As Boz noted in his chat, if Max/Stras/Corbin had wanted Menhart back, he would have been back, despite lousy starting pitching overall in 2020. There have been some mentions of a Mike Maddux reunion, but again, what did Max and Stras think of him? Why wasn’t he retained at a time when Rizzo hired the staff completely independent of the novice manager?

    Who would be Davey’s guy, if he actually gets asked? Chris Bosio was with Madden (and Davey) in both TB and CHI, although he’s been out of baseball for two years since a bizarre incident with a clubhouse attendant in DET.


    6 Oct 20 at 3:47 pm

  36. My understanding is that Rizzo wanted to keep Mike Maddux, but there was a managerial vacancy and he didn’t want to rehire Maddux to a new contract before filling it, and Maddux had other offers and didn’t want to wait around. That could be off-base, but that’s what I’ve heard.

    I’ve seen Jim Hickey’s name mentioned several times, but I’m not sure if he’s still interested in coaching. He didn’t have a major league job this year.


    7 Oct 20 at 7:29 pm

  37. If you commit to Dave Martinez, you have to let him have his say in choosing his staff. The way he was hired in and kind of inherited a staff probably wasn’t workable longer term. Maybe that’s part of this too.

    Todd Boss

    8 Oct 20 at 8:14 am

  38. Todd, I would bet that was a significant part of it. In fact, one could speculate that such a say-so was part of Davey’s contract demands, since Menhart was let go just days after Davey’s extension.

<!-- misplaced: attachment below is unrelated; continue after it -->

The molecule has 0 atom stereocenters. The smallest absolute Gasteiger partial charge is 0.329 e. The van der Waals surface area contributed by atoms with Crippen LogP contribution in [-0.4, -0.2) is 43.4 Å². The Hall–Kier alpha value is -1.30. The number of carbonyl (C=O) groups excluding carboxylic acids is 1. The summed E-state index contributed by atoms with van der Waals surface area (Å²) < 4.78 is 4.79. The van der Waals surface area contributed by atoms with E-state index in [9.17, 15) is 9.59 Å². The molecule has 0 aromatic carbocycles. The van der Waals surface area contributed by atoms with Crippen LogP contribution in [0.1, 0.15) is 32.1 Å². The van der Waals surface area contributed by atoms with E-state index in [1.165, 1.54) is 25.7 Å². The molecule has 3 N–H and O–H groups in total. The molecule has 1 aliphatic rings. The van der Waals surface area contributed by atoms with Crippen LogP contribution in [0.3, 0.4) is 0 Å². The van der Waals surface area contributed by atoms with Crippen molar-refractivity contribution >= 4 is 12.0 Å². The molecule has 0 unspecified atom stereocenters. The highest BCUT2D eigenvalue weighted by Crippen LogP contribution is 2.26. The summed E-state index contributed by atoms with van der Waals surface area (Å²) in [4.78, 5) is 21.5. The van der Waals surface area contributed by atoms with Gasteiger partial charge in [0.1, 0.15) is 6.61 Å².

Sao, you’re right, Hickey was more connected with the TB/CHI Maddon connection than Bosio was. They inherited Bosio in CHI (and won the WS with Bosio). Hickey handled some prickly characters on his staffs over the years, including Clemens and Lester, so he would have no difficulty standing up to Scherzer. He also spent several seasons developing young, and sometimes marginal, starters into decent staffs in TB.

    I don’t know if Hickey or Maddux is the “right” guy, but I would prefer a veteran MLB coach at this stage. Scherzer in particular needs some firm guidance to maximize what he still has left in the tank, and it’s hard to see how someone new to the MLB level would be able to do that. There wasn’t much evidence that Menhart could tell him anything.


    8 Oct 20 at 11:04 am

  39. Just for the record, I hate the Astros. I do like Dusty, but he’s riding with the Devil. It’s particularly galling that the below-.500 Trashstros had no business being even considered for the playoffs.

    I think the eight-team playoffs are too much, but I could get on board with six teams from each league, like the NFL does it. The three wild cards plus the division winner with the worst record would meet in the first round, which I think should be best of three. Also, it really bugged me that all four LDSs this time turned out being intra-divisional.


    9 Oct 20 at 9:26 am

  40. KW: agree and agree.

    Todd Boss

    9 Oct 20 at 2:12 pm

  41. PHew, had a site crash this weekend and if you tried to come here the last couple of days you got an error.

    we’re back now!

    had some outrights recently to free up some space. NO real surprises: Austen Williams, Adrian Sanchez, Aaron Barrett, and Paolo Espino. I’d say the first three were probably the first three guys off the 40-man per my running notes. Espino slightly surprising, but not really in that he’s probably 11th or 12th on the system starter depth chart.